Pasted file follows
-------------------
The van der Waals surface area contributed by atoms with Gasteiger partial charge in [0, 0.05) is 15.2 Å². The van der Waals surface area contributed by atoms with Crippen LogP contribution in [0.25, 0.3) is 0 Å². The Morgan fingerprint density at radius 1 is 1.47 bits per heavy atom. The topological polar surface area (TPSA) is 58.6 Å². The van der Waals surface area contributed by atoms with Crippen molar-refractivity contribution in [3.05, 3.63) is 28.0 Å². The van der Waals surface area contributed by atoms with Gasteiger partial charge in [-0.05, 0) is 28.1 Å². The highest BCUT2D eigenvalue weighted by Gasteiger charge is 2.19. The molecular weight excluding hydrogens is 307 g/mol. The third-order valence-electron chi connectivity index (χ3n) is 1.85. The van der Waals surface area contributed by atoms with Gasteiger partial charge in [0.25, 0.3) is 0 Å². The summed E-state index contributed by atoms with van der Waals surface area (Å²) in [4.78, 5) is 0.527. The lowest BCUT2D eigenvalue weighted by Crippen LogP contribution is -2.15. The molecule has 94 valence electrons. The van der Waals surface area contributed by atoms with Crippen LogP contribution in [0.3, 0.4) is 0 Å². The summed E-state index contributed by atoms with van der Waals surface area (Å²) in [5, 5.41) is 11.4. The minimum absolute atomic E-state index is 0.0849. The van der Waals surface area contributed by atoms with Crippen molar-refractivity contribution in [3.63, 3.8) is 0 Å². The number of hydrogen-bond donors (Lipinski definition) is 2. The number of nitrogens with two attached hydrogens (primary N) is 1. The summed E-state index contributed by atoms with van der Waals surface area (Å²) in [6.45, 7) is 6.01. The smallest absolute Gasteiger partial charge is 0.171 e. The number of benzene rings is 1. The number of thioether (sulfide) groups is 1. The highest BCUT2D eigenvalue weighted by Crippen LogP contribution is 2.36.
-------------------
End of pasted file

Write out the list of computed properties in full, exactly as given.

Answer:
The van der Waals surface area contributed by atoms with Gasteiger partial charge in [0, 0.05) is 15.2 Å². The van der Waals surface area contributed by atoms with Crippen LogP contribution in [0.25, 0.3) is 0 Å². The Morgan fingerprint density at radius 1 is 1.47 bits per heavy atom. The topological polar surface area (TPSA) is 58.6 Å². The van der Waals surface area contributed by atoms with Crippen molar-refractivity contribution in [3.05, 3.63) is 28.0 Å². The van der Waals surface area contributed by atoms with Gasteiger partial charge in [-0.05, 0) is 28.1 Å². The highest BCUT2D eigenvalue weighted by Gasteiger charge is 2.19. The molecular weight excluding hydrogens is 307 g/mol. The third-order valence-electron chi connectivity index (χ3n) is 1.85. The van der Waals surface area contributed by atoms with Gasteiger partial charge in [0.25, 0.3) is 0 Å². The summed E-state index contributed by atoms with van der Waals surface area (Å²) in [4.78, 5) is 0.527. The lowest BCUT2D eigenvalue weighted by Crippen LogP contribution is -2.15. The molecule has 94 valence electrons. The van der Waals surface area contributed by atoms with Crippen LogP contribution in [0.3, 0.4) is 0 Å². The summed E-state index contributed by atoms with van der Waals surface area (Å²) in [5, 5.41) is 11.4. The minimum absolute atomic E-state index is 0.0849. The van der Waals surface area contributed by atoms with Crippen molar-refractivity contribution in [3.63, 3.8) is 0 Å². The number of hydrogen-bond donors (Lipinski definition) is 2. The number of nitrogens with two attached hydrogens (primary N) is 1. The summed E-state index contributed by atoms with van der Waals surface area (Å²) in [6.45, 7) is 6.01. The smallest absolute Gasteiger partial charge is 0.171 e. The number of benzene rings is 1. The number of thioether (sulfide) groups is 1. The highest BCUT2D eigenvalue weighted by Crippen LogP contribution is 2.36.